"The plaintiff has never complied with the requirements of section 18 of the constitution and by-laws of the defendant society. While a member thereof, and prior to the injury sustained by him now subject of this suit as heretofore set forth, and after the expiration of one year from the date of the plaintiff's admission into the defendant society, the plaintiff was called before a meeting of the directors and was requested to forthwith conform with the requirements of section 18 aforesaid by getting a uniform like to the pattern which was then worn and adopted by this society, under penalty, if failing to do so, of losing his right to benefits; that the plaintiff did then and there refuse to so conform with the requirements of section 18; that at a regular meeting of the society thereafter held, but before the injury subject of this suit, and in accordance with a vote then and there taken and passed a committee was chosen to call upon the plaintiff to request him to comply with said section 18, otherwise he should forthwith lose his right to benefits as stated in said section 18, and the plaintiff did then and there refuse to receive said committee, or to hear its message; that thereafter, and some few months prior to the injury as aforesaid, the plaintiff was again summoned before the directors at a regular meeting of said directors and asked to comply with the requirements of section 18 under penalty of losing his rights to benefits; and the said plaintiff did then and there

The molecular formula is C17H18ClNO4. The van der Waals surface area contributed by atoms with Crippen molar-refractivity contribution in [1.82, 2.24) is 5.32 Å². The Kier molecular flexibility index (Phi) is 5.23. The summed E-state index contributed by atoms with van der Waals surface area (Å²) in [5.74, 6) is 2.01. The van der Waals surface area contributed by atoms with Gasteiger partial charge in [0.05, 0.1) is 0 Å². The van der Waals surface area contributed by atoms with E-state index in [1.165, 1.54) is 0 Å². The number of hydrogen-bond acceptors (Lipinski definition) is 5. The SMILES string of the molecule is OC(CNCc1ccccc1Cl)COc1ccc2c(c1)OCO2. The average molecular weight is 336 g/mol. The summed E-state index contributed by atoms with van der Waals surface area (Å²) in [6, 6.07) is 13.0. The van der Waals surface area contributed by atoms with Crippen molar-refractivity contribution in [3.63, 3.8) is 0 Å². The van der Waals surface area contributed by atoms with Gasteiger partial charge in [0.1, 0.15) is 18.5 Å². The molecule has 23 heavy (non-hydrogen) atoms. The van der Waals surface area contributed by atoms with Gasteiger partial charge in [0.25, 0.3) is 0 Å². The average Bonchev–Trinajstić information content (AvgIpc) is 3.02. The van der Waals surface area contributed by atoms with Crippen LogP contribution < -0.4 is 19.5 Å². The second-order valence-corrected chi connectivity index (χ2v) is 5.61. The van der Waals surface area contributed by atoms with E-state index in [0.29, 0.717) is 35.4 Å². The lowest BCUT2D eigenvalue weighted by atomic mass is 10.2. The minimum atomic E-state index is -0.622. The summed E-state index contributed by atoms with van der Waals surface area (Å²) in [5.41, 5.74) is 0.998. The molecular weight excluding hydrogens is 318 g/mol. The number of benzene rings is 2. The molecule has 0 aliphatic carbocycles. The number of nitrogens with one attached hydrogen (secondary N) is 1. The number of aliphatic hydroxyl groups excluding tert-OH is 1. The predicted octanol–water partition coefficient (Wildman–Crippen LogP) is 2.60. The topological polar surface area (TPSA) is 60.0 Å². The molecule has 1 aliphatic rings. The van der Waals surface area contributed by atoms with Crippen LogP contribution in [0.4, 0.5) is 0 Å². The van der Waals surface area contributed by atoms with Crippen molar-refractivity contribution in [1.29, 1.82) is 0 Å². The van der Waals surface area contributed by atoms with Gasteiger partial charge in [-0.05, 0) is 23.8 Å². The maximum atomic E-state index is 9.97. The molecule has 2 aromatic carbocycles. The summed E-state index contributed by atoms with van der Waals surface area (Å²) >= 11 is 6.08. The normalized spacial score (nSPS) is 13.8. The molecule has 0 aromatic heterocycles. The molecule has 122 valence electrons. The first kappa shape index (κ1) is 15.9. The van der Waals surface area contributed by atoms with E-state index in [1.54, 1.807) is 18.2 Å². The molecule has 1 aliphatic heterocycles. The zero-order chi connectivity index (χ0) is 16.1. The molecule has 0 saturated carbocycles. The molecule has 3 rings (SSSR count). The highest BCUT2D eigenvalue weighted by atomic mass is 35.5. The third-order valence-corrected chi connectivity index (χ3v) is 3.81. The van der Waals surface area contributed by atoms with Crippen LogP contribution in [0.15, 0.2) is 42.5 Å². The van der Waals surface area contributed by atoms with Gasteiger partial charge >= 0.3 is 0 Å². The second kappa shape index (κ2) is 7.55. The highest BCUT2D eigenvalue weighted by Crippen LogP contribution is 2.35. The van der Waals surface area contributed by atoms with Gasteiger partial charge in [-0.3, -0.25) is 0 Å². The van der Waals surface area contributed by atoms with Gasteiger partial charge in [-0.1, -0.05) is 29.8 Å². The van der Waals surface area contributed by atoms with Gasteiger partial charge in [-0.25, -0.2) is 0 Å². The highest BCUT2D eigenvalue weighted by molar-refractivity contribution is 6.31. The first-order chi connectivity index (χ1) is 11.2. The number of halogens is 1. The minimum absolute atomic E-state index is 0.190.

refuse, saying, 'I will never get a uniform,' whereupon it was determined that he shall have no benefits from this society in accordance with the former vote of said defendant body; that subsequent to his injury aforesaid he appeared before a meeting of the board of directors on the matter of his claim for the time kept from profitable labor in consequence of his injury, at which meeting he was asked whether he would forthwith comply with the requirements of section 18; that he did then and there decline and did say that he would never do so, whereupon it was voted that he be not allowed any benefits from said defendant society; that said society since its incorporation and before and after the time when requests were made upon the plaintiff as hereinbefore set forth has adopted and has had a standard uniform."
The judge ordered judgment for the defendant, and from the judgment entered in pursuance of this order the plaintiff appealed.
The case was submitted on briefs.
C. J. Martell, for the plaintiff.
S. L. Bailen & F. Leveroni, for the defendant.